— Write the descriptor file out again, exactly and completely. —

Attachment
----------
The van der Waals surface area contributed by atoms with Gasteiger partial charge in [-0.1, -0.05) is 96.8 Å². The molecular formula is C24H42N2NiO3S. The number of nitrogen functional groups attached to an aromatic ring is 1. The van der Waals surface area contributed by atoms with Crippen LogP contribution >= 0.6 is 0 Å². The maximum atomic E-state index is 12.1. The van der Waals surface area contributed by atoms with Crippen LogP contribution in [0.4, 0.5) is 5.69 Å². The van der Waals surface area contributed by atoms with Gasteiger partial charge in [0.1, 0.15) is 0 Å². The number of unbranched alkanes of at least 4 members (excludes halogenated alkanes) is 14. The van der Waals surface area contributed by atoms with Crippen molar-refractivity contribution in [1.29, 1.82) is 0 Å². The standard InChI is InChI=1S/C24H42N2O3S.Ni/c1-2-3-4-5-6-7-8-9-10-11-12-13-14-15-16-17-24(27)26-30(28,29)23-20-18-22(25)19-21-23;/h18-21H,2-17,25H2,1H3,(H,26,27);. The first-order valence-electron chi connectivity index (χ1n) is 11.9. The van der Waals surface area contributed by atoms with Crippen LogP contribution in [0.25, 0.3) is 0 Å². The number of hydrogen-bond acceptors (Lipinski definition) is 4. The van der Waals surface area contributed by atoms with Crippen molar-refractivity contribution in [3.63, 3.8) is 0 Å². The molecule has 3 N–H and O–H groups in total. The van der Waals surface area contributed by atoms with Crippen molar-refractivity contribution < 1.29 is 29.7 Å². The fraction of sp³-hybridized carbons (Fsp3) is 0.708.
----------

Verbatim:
The van der Waals surface area contributed by atoms with Gasteiger partial charge in [-0.1, -0.05) is 96.8 Å². The molecular formula is C24H42N2NiO3S. The number of nitrogen functional groups attached to an aromatic ring is 1. The van der Waals surface area contributed by atoms with Crippen LogP contribution >= 0.6 is 0 Å². The maximum atomic E-state index is 12.1. The van der Waals surface area contributed by atoms with Crippen LogP contribution in [0.4, 0.5) is 5.69 Å². The van der Waals surface area contributed by atoms with Gasteiger partial charge in [0.1, 0.15) is 0 Å². The number of unbranched alkanes of at least 4 members (excludes halogenated alkanes) is 14. The van der Waals surface area contributed by atoms with Crippen molar-refractivity contribution in [1.29, 1.82) is 0 Å². The standard InChI is InChI=1S/C24H42N2O3S.Ni/c1-2-3-4-5-6-7-8-9-10-11-12-13-14-15-16-17-24(27)26-30(28,29)23-20-18-22(25)19-21-23;/h18-21H,2-17,25H2,1H3,(H,26,27);. The first-order valence-electron chi connectivity index (χ1n) is 11.9. The van der Waals surface area contributed by atoms with Crippen LogP contribution in [0.25, 0.3) is 0 Å². The number of hydrogen-bond acceptors (Lipinski definition) is 4. The van der Waals surface area contributed by atoms with Crippen molar-refractivity contribution in [3.63, 3.8) is 0 Å². The molecule has 3 N–H and O–H groups in total. The van der Waals surface area contributed by atoms with Crippen molar-refractivity contribution < 1.29 is 29.7 Å². The fraction of sp³-hybridized carbons (Fsp3) is 0.708.